The "lattice" in the title appears to be a lattice. At least it's a poset, which I define now.

Fix a partition $\lambda$ of $n$ and consider the set of all standard Young tableaux (each of $1,\dots,n$ occurs once in the tableau, and rows and columns are increasing) with shape $\lambda$. We define the poset by saying that $T'$ covers $T$ if $T'$ can be obtained by swapping the positions of entries $i$ and $i+1$ in $T$ for some $i$, such that $i$ moved to a strictly lower row.

Thus the $T'$:s covering a fixed $T$ are those given by swapping $i,i+1$ not in the same row or column such that $i$ is in a higher row than $i+1$.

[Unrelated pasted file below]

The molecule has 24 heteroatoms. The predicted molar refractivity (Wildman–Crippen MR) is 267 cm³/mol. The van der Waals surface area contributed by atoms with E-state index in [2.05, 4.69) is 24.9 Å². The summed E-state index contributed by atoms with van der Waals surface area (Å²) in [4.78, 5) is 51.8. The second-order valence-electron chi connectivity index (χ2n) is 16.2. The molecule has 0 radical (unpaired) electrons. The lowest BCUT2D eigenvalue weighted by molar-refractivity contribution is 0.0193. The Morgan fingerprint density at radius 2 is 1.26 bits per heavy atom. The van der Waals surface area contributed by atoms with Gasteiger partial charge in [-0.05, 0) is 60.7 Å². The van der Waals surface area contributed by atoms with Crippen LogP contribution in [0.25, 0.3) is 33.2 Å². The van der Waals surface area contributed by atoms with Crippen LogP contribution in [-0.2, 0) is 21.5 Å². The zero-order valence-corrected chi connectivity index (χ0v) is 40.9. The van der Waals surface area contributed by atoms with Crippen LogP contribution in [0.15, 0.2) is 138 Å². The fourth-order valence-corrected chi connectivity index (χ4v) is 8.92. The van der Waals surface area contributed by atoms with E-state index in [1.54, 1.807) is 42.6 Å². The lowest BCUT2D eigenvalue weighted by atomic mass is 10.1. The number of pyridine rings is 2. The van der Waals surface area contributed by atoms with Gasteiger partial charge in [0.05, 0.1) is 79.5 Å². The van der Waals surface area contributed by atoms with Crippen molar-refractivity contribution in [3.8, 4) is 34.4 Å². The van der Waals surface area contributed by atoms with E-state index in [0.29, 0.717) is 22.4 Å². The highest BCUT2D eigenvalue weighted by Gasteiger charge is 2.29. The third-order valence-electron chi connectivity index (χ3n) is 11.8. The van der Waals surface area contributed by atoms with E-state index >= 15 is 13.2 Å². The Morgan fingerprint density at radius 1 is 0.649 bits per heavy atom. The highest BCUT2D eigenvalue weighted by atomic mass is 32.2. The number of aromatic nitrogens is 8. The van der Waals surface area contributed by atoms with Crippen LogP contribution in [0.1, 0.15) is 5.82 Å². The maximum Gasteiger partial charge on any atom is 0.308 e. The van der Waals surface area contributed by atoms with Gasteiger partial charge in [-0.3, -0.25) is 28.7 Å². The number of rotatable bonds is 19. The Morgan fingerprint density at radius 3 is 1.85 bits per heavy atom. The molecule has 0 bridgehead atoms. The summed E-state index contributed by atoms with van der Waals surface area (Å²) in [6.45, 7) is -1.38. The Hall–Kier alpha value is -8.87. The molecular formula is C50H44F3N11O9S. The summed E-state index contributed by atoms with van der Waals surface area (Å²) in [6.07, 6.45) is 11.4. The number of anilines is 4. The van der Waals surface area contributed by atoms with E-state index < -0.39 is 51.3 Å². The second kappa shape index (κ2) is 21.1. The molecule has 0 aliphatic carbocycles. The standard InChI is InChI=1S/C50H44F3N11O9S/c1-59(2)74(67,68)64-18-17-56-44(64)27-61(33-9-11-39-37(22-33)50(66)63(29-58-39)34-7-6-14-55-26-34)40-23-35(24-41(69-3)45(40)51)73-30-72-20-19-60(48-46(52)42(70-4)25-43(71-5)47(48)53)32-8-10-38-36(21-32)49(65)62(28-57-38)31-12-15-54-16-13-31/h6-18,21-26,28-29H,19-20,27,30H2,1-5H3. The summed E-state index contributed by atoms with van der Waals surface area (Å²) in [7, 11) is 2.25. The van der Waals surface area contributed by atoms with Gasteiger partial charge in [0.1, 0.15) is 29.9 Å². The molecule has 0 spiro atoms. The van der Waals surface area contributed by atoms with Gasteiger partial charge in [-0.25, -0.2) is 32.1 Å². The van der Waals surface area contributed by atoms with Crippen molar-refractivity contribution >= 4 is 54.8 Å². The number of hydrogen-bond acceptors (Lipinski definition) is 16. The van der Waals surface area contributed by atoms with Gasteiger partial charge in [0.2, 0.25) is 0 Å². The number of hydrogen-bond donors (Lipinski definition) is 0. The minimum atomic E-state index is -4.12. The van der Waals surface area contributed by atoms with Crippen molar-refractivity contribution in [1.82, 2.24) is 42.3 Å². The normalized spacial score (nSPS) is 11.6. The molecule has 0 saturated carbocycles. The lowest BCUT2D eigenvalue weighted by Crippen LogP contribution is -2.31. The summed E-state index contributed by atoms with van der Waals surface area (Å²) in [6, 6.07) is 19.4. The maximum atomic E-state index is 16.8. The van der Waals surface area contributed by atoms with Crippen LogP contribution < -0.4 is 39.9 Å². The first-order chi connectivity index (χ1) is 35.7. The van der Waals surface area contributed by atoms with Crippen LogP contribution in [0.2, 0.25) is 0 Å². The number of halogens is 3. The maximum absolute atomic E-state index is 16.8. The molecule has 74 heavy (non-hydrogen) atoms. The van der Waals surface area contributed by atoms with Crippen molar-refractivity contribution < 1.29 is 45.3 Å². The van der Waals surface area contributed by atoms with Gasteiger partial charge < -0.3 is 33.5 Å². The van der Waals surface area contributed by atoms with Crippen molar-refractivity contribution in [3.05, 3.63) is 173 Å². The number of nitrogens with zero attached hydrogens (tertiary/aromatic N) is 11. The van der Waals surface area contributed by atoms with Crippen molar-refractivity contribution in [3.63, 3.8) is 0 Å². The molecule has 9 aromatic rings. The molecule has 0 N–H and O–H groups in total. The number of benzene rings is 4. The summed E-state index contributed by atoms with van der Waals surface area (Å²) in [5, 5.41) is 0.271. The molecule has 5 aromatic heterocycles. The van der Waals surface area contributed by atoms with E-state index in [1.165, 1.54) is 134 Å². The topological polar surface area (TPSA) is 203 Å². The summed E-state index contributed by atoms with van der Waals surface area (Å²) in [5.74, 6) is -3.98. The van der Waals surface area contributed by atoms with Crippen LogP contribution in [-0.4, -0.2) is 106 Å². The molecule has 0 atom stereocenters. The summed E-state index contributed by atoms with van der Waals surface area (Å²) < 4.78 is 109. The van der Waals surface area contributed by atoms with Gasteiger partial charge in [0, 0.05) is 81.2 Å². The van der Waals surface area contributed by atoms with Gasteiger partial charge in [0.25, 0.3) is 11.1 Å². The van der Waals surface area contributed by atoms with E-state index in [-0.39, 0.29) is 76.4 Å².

I drew this poset for a few $\lambda$ and observed that it was a lattice.


1 Answer 1


Your poset is either the same or closely related to the one in http://www.fh-bingen.de/fileadmin/user_upload/Lehrende/Winkel_Rudolf/06.pdf, which is a lattice.

       Example 1.8
      (Figure added by J.O'Rourke.)

  • 1
    $\begingroup$ @Joseph O'Rourke, Thanks for the picture. $\endgroup$ Jul 5, 2013 at 0:43
  • $\begingroup$ Indeed it's my poset! Thanks for your answer. Apparently it also appears in a paper by Björner and Wachs. $\endgroup$
    – Erik
    Jul 5, 2013 at 19:54
  • $\begingroup$ You are welcome $\endgroup$ Jul 5, 2013 at 20:21

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